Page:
Our first runner-up for Name of the Year was a fashion phenom. Our second is a phenomenon of a very different sort:
No, not Mark Zuckerberg, the CEO of Facebook. Mark Zuckerberg the name. The name that got Mark Zuckerberg, a bankruptcy attorney from Indianapolis, kicked off of Facebook.
This name stands as a symbol of the year's biggest ongoing name story, the growing tension between online and "real world" identities. Some 2011 highlights:
May: Indiana Attorney Mark Zuckerberg finds his Facebook account has been shut down. He's done nothing wrong, he's using his real identity and photo, but his name alone made him persona non grata in the social network. He already jumped through special hoops just to open the account, providing Facebook with legal documentation proving his name. But it seems that in the world of Facebook and Mark Zuckerbergs, There Can Be Only One.
May & August: Politicians get caught behaving badly, under the presumed protection of anonymous Twitter handles. In May, Democratic Congressman Anthony Weiner, flipping between Twitter accounts, slips up and posts a revealing photo under his real name. In August, a top Republican political consultant working for the Senatorial campaign of Scott Brown is found to be behind an anonymous Twitter account dedicated to whipping up nasty personal sentiment against Brown's Democratic rival.
July: Facebook marketing director Randi Zuckerberg (sister of Mark) says "anonymity on the Internet has to go away."
July: New social media entrant Google+ attempts to police its "real names" policy by freezing the accounts of many users whom its review flags as pseudonymous. These include people using well-established nicknames and professional handles. Users revolt, and the ensuing controversy and debate over online pseudonyms is dubbed the "nymwars." Google apologizes and adjusts its policy.
August: A Vermont man is accused of using the wealth of personal information that a teenage girl posted on Facebook to stalk and threaten her in real life. This is one in a year-long series of cases where sexual predators took advantage of users' trust in the privacy and veracity of Facebook's "real names" environment to target young victims.
August: A former staffer for Newt Gingrich's presidential campaign claims that Gingrich's huge Twitter following is fake, comprised mostly of dummy users bought through specialized PR agencies. An outside review confirms that 92% of the followers appear to be fakes. Subsequent reviews of other politicians' followings show that many of them have similarly taken advantage of the ease of creating Twitter accounts to create a false impression of popularity and influence.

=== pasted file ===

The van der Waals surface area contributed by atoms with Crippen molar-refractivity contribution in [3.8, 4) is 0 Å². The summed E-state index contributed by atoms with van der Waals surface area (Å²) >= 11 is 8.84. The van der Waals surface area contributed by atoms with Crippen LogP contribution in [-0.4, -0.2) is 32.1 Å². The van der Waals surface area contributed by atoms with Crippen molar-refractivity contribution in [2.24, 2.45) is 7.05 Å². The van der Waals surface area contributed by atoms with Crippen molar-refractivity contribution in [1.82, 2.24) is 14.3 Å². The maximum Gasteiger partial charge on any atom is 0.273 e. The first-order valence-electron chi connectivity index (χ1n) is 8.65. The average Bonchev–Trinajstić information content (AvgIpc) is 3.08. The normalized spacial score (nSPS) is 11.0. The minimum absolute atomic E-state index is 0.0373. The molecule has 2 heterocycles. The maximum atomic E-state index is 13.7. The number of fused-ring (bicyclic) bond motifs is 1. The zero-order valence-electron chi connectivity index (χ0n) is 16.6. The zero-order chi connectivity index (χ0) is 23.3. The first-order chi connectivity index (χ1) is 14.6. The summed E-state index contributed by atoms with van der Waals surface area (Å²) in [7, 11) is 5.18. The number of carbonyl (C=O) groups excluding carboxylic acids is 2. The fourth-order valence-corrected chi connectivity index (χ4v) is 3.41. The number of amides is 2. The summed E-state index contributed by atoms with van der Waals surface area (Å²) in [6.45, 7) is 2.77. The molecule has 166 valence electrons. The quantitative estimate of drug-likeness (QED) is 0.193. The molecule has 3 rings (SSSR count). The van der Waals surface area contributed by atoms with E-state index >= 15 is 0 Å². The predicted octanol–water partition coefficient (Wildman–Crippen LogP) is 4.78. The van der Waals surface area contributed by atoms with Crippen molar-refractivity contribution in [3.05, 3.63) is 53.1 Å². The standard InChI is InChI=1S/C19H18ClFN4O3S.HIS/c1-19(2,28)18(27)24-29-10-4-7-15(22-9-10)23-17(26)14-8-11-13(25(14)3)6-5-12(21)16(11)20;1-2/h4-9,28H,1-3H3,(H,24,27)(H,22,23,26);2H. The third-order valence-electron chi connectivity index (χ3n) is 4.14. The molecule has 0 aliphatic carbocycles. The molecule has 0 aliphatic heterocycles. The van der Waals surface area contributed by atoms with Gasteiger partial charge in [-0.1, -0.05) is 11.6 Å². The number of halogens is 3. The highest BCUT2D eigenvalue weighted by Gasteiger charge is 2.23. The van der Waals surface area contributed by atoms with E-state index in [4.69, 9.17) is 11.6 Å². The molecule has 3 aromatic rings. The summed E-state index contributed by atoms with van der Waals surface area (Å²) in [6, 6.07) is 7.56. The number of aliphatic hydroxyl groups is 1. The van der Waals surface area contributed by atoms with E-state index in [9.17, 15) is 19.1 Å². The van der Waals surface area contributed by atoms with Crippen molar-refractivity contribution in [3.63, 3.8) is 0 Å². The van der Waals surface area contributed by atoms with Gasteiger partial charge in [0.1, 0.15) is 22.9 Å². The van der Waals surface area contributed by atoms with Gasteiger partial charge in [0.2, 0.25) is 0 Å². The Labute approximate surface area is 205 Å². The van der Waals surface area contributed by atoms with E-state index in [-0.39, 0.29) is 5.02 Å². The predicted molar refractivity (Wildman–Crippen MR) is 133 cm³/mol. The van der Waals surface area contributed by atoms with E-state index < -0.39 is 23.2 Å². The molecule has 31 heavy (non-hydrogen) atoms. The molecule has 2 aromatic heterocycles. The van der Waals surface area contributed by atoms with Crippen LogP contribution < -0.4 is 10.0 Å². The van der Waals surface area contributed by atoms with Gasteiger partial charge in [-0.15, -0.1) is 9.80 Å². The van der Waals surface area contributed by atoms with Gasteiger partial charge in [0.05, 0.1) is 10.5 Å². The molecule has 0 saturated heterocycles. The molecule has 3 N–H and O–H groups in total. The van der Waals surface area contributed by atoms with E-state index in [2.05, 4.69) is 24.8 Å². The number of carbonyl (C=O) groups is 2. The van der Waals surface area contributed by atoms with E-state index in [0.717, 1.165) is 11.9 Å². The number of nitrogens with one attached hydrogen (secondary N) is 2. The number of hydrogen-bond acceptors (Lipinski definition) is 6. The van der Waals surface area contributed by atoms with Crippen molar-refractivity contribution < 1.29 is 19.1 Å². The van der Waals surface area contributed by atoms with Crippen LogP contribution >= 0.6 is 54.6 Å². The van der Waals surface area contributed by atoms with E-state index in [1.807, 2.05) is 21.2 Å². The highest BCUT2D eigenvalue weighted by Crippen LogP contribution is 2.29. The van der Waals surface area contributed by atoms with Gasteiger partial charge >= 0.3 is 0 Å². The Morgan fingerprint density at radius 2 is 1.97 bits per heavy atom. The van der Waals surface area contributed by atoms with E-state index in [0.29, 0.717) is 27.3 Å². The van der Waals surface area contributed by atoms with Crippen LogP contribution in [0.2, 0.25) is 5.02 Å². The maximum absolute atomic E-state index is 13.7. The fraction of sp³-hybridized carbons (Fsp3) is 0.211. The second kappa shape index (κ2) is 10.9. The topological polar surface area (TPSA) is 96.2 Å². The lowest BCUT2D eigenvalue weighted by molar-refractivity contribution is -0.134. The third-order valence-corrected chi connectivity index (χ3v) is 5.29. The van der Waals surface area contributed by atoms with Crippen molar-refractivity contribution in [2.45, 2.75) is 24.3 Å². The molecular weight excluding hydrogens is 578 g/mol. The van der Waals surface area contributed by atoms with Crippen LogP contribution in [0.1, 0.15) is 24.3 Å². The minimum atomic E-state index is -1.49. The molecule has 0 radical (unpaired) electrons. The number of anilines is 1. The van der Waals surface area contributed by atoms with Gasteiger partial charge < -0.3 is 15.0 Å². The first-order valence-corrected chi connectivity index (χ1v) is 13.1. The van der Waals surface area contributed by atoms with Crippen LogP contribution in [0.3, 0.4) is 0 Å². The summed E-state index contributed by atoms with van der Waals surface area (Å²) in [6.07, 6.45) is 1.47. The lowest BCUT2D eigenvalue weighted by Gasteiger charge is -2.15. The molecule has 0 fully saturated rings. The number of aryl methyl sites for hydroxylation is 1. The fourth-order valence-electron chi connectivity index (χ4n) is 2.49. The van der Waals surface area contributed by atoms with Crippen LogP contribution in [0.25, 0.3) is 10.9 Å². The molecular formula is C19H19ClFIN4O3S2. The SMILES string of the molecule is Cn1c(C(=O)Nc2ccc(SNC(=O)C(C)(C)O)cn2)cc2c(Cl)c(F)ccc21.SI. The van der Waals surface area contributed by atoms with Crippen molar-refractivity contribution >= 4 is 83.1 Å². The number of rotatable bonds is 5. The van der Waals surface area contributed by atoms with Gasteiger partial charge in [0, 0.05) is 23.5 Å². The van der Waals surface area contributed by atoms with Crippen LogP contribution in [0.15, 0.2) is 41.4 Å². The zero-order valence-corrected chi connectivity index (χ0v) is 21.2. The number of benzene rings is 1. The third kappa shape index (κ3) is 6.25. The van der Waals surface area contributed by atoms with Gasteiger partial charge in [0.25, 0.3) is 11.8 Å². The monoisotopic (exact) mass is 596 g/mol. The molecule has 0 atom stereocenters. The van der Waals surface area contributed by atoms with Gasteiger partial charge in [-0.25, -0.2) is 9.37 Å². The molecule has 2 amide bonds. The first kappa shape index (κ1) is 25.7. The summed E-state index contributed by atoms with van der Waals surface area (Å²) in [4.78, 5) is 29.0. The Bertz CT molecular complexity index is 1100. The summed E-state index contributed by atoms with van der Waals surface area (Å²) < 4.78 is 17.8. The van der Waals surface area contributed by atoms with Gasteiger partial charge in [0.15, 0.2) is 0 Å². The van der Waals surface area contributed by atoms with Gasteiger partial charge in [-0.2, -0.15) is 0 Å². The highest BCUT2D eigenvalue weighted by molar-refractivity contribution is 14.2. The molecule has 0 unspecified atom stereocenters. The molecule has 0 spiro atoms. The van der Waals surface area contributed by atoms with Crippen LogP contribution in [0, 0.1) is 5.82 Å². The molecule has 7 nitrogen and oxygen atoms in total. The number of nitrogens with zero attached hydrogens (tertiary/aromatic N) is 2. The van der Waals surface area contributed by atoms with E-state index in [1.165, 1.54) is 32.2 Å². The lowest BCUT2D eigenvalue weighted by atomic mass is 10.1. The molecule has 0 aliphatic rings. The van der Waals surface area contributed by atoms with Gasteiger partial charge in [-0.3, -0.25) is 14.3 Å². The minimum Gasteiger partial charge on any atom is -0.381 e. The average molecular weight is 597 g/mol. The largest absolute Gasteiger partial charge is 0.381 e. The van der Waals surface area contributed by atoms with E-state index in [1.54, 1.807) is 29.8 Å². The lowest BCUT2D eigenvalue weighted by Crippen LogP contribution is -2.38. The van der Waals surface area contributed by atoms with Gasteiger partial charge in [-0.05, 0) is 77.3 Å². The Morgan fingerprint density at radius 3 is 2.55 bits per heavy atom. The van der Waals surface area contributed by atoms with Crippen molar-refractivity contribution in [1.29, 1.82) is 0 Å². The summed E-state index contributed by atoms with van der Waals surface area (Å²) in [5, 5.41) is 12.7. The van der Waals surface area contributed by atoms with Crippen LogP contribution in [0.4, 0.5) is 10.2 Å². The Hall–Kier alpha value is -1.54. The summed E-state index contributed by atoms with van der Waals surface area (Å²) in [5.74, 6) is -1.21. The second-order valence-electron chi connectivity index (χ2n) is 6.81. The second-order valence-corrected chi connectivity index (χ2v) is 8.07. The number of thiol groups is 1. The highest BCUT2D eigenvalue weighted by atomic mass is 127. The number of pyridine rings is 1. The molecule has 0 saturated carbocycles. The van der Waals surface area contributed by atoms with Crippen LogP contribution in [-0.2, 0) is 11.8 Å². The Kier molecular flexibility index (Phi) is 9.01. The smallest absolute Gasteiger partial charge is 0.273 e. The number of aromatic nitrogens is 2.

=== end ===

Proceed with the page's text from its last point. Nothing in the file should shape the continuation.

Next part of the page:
October: A Google executive announces future plans to formally support pseudonyms in Google+.
November: Facebook suspends the account of world-famous novelist Salman Rushdie for the sin of going by his middle name Salman, as he has all his life. They subsequently reinstate the account under his "real" name Ahmed. In a moment of pure zeitgeist, Rushdie whips up a public furor over the forced Facebook renaming...on Twitter.
These identity issues break down into two broad types, abuse of aliases and control over real names. This reflects the two kinds of social media name environments. In "handle" systems, like Twitter (and the comments on this website), users may adopt any kind of name they like with no expectation of it matching their driver's license. In "real name" systems like Facebook and Google+, each account is expected to be an accurate online representation of a real person, real name included.
Media theorists and technologists have hotly debated the merits of the two approaches. Advocates on each side make persuasive arguments about safety, reliability, and community. For instance, real-name systems are a safeguard against bullying and oppression, because would-be attackers can't hide behind anonymous handles. And handle systems are a safeguard against bullying and oppression, because vulnerable individuals don't have to expose themselves to real-world repurcussions in order to share their experiences or connect with others in similar situations.
It seems obvious to me that each approach has its place. You want real names for purposes like coordinating a high school reunion; you want handles for purposes like protesting against a dictatorship. Real names can establish trust; handles can establish a theme or purpose to your communications, or even serve as an art form. (It would be a shame if Twitter threatened to shut down @LochNess4Ever unless she could provide government I.D. proving she's the real Loch Ness Monster.)
The trick to real name social networks is the unique practical challenges they pose in implementation. For such a network to work, users have to be able to rely on other users' stated identities. That means the network has to establish standards of what counts as a real name, and some means of enforcing those standards. And make no mistake, no real "real name" network currently exists.